Lynda, Basic Needs Coordinator at Distress Centre, has assisted Anne* in many ways, but says it’s up to the clients to make change in their lives.
Anne* called our 211 line in June, 2013 looking for housing assistance.
She needed to find a place for herself and her young child to live by July 1, 2013 and was having trouble finding affordable housing in Calgary’s tight housing and rental market.
Then on June 21, 2013, Calgary was hit with the worst flood in Alberta’s history. Finding a place to live went from an exceedingly difficult task to an almost impossible one.
“How was I going to deal with this?” Anne recalls, describing the city as in shambles after the flood. “I didn’t have a job and I have a little one. I was in turmoil.”
The 211 operator advised her to call our 24 hour crisis line and from there she was put in contact with Lynda, Basic Needs Coordinator at Distress Centre.
Lynda assisted Anne by facilitating a move of her things from her current place of residence, where she could no longer live, to a new home. Unfortunately her stay in a shared accommodation was short-lived. Her move in had not been approved by the landlord.
That is when she found herself at a shelter, where she lived until she was moved to another shelter for families.
It’s been a chaotic year for Anne and her child, and she says she is grateful to Lynda for the support she has provided.
“She encourages me to keep going forward,” Anne says.
Lynda co-ordinates the distribution of the Basic Needs Fund at Distress Centre. Funding is most often given to those with low or no income. They have no other way to pay their bill and are facing immediate disconnection of utilities or eviction from their housing.
Anne traveled from another country to Canada in 2008 to be with her husband who had come to Canada the year before. Anne said that her husband became abusive after she moved to Canada. This led Anne and her child, who was born in 2009, to a shelter in Banff. From there she has bounced from shelter to shelter. She currently resides in a shelter for families in Calgary.
For the last year, she has looked to Lynda, for information, resources, support and as a person to listen and talk to.
“With the exceptional circumstances much of which is based on basic needs, I have worked with Anne through more sessions than I would normally with one client,” Lynda says. “Usually clients that I see have one or two appointments with me and they may set up an appointment with another counsellor if necessary. Distress Centre is often the first point of contact for someone in crisis, and from Distress Centre they are directed to more long-term support if counsellor and client agree that would be useful.”
Lynda has provided additional support for Anne because of Anne’s lack of access to income and Anne’s sole responsibility for her young child as well as not having any personal supports to turn to.
Anne recalls one time when she’d had a poor experience working as a live-in nanny, and came home to find herself locked out of the house, with her possessions still inside. Anne called Lynda and Lynda helped. “When that employer said she was going to take our belongings to the dump, Lynda ensured that our belongings were safe and moved.”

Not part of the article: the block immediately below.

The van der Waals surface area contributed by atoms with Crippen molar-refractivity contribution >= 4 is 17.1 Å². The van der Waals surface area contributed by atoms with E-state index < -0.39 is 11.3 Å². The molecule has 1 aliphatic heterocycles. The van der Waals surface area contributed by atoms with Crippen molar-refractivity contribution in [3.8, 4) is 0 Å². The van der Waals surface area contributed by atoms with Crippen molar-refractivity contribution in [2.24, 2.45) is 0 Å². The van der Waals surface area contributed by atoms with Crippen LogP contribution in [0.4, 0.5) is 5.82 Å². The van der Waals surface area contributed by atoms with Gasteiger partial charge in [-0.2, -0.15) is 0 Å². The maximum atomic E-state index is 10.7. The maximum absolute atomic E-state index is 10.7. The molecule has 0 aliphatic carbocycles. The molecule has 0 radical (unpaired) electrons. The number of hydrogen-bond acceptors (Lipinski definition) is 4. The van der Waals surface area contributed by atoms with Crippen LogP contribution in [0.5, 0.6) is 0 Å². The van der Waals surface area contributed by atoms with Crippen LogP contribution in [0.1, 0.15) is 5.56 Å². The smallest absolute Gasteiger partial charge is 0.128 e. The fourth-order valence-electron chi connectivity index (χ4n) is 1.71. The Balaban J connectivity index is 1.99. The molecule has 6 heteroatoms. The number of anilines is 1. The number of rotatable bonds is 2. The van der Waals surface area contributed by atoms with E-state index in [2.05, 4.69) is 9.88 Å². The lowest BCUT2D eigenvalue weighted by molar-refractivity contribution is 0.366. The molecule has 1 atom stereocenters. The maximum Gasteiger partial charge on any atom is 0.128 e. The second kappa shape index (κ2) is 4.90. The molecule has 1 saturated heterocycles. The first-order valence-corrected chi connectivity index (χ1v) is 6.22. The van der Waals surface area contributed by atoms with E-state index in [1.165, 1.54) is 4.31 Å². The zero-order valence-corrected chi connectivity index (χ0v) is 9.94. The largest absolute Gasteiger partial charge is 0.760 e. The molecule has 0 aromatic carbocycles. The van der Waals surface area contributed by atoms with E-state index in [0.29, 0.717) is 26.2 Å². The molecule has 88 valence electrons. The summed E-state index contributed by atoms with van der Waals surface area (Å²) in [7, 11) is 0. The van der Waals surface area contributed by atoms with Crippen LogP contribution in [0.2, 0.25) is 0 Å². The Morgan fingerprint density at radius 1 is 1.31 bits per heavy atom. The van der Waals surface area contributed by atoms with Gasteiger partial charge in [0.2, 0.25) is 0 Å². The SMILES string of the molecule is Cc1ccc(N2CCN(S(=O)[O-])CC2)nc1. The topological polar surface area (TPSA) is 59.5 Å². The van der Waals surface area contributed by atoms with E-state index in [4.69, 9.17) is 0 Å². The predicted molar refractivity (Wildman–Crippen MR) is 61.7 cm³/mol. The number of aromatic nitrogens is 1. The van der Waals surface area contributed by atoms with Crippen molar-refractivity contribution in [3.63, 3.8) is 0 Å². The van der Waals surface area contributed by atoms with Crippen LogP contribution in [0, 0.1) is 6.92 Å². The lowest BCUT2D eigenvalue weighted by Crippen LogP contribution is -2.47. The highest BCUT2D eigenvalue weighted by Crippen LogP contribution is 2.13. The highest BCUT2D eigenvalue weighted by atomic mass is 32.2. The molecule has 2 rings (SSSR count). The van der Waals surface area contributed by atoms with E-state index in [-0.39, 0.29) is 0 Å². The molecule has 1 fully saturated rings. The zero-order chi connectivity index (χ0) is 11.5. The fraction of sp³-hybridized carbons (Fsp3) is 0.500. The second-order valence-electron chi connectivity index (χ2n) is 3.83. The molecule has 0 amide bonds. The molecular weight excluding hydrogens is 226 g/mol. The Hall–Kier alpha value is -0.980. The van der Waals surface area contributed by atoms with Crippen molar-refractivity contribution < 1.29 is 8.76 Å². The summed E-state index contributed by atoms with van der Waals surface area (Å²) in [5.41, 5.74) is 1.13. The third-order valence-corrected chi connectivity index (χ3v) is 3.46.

Lynda has also helped Anne tailor her resume to apply for jobs, and helped her to find childcare for her child with the respite program.
“When I’m frustrated and don’t know what to do anymore I call Lynda and she helps me unwind and calm down,” Anne says. “After I talk with Lynda I see things clearly. After I talk with her I am able to deal with the problem better than I could before.”
Lynda emphasizes that although she offers support, it is up to the client to make change in their life: “I help with paying bills but together, the clients and I determine what they can do to help themselves and I assist with resources that might be useful to approach,” Lynda says.
Now, over a year after first connecting with Distress Centre, Anne still has some struggles in her life. Her husband left Canada for a vacation and could not return because he now had a criminal record related to the domestic violence. He stopped paying support. Anne can no longer go back to her country for fear that her child will be taken away from her.
She still resides with her child in a shelter for families while she is breaking into her field.
“When I first met Anne, she was discouraged and vulnerable,” Lynda says. “I have listened to her and I think that listening, being respectful and being available have helped her to regain confidence, become more familiar with the Canadian culture and I think this support has also helped her to be more positive about her future.”
If you think you could benefit from counselling at Distress Centre please call our crisis line at 403-266-HELP (403-266-4357) to see if you are eligible.
*not her real name
Everyone is heard
Anne* learned about Distress Centre when she was living in a shelter in Calgary, months before she actually picked up the phone and called 211.
She says she didn’t call because as an immigrant she felt Distress Centre would not be able to help her.
We would like to stress that our crisis services are for all Calgarians, including immigrants, temporary foreign workers and refugees.
We can provide support in over 200 languages and are available 24 hours a day, 365 days a year.
Never hesitate to call us if you need support: 403-266-HELP (403-266-4357).
*not her real name